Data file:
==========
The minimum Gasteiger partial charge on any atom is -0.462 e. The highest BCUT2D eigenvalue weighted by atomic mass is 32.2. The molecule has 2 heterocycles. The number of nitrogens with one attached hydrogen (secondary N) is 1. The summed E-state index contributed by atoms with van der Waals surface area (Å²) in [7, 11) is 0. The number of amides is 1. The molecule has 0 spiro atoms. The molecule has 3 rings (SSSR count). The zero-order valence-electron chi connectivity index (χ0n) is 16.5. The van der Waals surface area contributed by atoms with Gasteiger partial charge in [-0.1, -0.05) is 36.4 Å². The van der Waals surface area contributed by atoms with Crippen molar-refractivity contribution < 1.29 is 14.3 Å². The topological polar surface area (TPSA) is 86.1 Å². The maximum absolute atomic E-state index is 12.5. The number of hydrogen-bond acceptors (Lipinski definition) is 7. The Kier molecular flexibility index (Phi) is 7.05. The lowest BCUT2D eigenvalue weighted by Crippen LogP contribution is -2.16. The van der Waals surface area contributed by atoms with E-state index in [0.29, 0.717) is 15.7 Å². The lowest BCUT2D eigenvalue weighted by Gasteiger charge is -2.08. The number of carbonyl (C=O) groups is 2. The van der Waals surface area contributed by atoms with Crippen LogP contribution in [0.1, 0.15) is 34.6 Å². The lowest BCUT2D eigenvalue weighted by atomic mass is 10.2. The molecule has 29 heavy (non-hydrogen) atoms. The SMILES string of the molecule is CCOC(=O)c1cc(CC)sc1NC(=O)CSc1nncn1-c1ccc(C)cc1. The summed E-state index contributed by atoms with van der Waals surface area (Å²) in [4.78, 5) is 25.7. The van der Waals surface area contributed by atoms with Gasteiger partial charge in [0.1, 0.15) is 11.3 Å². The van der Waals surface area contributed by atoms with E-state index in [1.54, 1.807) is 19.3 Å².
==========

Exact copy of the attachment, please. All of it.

The minimum Gasteiger partial charge on any atom is -0.462 e. The highest BCUT2D eigenvalue weighted by atomic mass is 32.2. The molecule has 2 heterocycles. The number of nitrogens with one attached hydrogen (secondary N) is 1. The summed E-state index contributed by atoms with van der Waals surface area (Å²) in [7, 11) is 0. The number of amides is 1. The molecule has 0 spiro atoms. The molecule has 3 rings (SSSR count). The zero-order valence-electron chi connectivity index (χ0n) is 16.5. The van der Waals surface area contributed by atoms with Gasteiger partial charge in [-0.1, -0.05) is 36.4 Å². The van der Waals surface area contributed by atoms with Crippen molar-refractivity contribution < 1.29 is 14.3 Å². The topological polar surface area (TPSA) is 86.1 Å². The maximum absolute atomic E-state index is 12.5. The number of hydrogen-bond acceptors (Lipinski definition) is 7. The Kier molecular flexibility index (Phi) is 7.05. The lowest BCUT2D eigenvalue weighted by Crippen LogP contribution is -2.16. The van der Waals surface area contributed by atoms with E-state index in [0.29, 0.717) is 15.7 Å². The lowest BCUT2D eigenvalue weighted by Gasteiger charge is -2.08. The number of carbonyl (C=O) groups is 2. The van der Waals surface area contributed by atoms with Crippen LogP contribution in [0.1, 0.15) is 34.6 Å². The lowest BCUT2D eigenvalue weighted by atomic mass is 10.2. The molecule has 29 heavy (non-hydrogen) atoms. The SMILES string of the molecule is CCOC(=O)c1cc(CC)sc1NC(=O)CSc1nncn1-c1ccc(C)cc1. The summed E-state index contributed by atoms with van der Waals surface area (Å²) in [4.78, 5) is 25.7. The van der Waals surface area contributed by atoms with Gasteiger partial charge in [0.1, 0.15) is 11.3 Å². The van der Waals surface area contributed by atoms with E-state index in [1.54, 1.807) is 19.3 Å².